Content Marketing

Content is crowned with a subscription strategy

By August 6, 2015 No Comments

Content may be king, but what is a king without his subjects? He’s just a guy with a shiny hat, and nobody likes that guy.

For a king to be successful – respected – he must provide. Humour me on this analogy, by the way; I realise the Crown Estate doesn’t exactly give me my daily bread as such, much as I’ve probably got them a few rounds in. But yes, ostensibly, the king provides. In return, he is adored by legions of loyal subjects.

Regal content, the type that provides genuine value to its target audience, isn’t exactly news. We bang on about the importance of providing your audience with unique quality on any day with a ‘y’ in the name. But great content alone doesn’t necessarily win you the attention of more than a few half-interested passers-by, and not necessarily for more than a few minutes. You want to keep them.

The goal is to gain a population, not win fleeting popularity. This is the basis for your subscription strategy.

Content marketing +1

A subscription strategy is essentially a content marketing strategy that goes one better. It’s using your quality content intelligently, not just by addressing your customers’ needs, but also by continuing and deepening the conversation with the customer.

Customers might subscribe to your email newsletter, your blog, your YouTube channel, or simply for access (as with some news publishers, such as The Times). But the subscription economy is the way companies run these days; it’s a signifier that your audience wants to hear more from you. They’re pulling up a pew and saying, “I like the cut of your jib, buddy, let’s rap”. Or something to that effect.

As such, and with the data available to you, you can identify the traits of your core audience – you can actually see what your brand ambassadorship, i.e. your core of most engaged users, looks like and how they behave, what jobs they have, and the commonalities in the content they respond to.

Better still, from this you can figure out how to widen your loyal legions. You can take people from the periphery – the passers-by – and ask yourself how they behave differently to your subjects. What needs to be done or provided to turn a tourist into a fully-fledged resident who is more engaged with you?

The Netflix paradigm

An obvious example of how the subscription economy has formed is Netflix. Technically speaking, Netflix has no issue with providing quality content, the production companies do that. The Netflix subscription strategy therefore is based on competition – Netflix has a core of engaged users that are emotionally attached with the brand. They were probably there from the start when the options were limited for reliable subscription film services. At that time the strategy might have been to persuade people with a high street video shop membership to buy in to the idea of watching films online, which would rely on promoting the latest releases.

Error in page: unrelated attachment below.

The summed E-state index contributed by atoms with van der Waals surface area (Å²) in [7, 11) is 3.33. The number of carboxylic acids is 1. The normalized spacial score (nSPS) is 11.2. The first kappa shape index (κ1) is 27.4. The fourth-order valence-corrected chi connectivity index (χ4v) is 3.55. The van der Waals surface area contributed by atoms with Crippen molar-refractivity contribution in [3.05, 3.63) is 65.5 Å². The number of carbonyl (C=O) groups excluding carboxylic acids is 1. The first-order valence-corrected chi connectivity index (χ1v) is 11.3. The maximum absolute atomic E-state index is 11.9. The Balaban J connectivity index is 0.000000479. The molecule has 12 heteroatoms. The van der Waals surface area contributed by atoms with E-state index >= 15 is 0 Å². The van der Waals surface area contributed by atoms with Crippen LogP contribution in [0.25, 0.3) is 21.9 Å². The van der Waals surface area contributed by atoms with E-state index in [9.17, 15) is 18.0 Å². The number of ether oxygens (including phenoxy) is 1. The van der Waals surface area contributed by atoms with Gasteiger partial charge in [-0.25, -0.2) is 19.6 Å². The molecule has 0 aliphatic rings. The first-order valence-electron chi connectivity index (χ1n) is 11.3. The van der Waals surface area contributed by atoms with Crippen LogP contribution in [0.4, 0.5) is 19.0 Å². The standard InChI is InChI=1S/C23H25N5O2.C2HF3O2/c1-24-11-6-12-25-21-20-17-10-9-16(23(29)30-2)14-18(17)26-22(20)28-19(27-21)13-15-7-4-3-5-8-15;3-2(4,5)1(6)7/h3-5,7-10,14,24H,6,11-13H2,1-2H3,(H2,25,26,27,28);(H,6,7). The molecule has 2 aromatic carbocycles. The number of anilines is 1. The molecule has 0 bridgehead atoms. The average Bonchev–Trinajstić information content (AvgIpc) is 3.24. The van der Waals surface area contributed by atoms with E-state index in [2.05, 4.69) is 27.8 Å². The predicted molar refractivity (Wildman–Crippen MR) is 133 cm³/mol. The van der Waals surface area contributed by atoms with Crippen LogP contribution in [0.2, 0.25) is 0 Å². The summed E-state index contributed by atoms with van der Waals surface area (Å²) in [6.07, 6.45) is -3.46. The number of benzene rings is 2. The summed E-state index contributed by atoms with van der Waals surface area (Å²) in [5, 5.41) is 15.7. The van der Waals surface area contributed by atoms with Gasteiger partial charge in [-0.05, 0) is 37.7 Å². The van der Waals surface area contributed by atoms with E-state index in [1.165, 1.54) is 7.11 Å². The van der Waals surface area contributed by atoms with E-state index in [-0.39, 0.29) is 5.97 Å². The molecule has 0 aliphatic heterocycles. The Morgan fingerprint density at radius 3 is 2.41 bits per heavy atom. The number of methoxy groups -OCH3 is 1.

Now Netflix faces competition from services like Now TV (cheaper) and Amazon Prime (alternative content), and as such subscription strategies become part and parcel of gaining that competitive edge. The recent deal the former Top Gear presenters struck with Amazon Prime is part of Amazon’s subscription strategy to lure passers-by (those with only the budget for one subscription TV package per month) away from Netflix. Meanwhile Netflix is adding bigger and better value to its users by providing exclusive content – see ‘Orange is the New Black’ or ‘House of Cards’. It’s the sort of gritty, high-production-value stuff that can convert an interested observer into a subscriber, although securing subscribers can come down to something as simple as user experience.

Deepen the wow

One way to gather information on users on the periphery is by using social media. Of course, rudimentary conversations can be held on social media, but you could go one better – what about designing a separate social media channel for customer interactions, where you can see first hand the behaviour of your core audience and how that differs to your passers-by. Could some sort of free offering to social media subscribers grease any wheels?

A staple part of a subscription strategy is the upgrade button – look at LinkedIn versus LinkedIn Premium – so ask yourself what kind of value can the upgraded users expect over the normal users, and once you’ve upgraded a core of users, what is it about their behaviour that made them take the plunge? How do you apply that more extensively? What can you offer?

When your loyal subjects want to talk to you, you need to have something more to say. Starting your conversation is on thing, but how do you keep deepening the wow factor? Figure that out, and you’ll continue to reign supreme.

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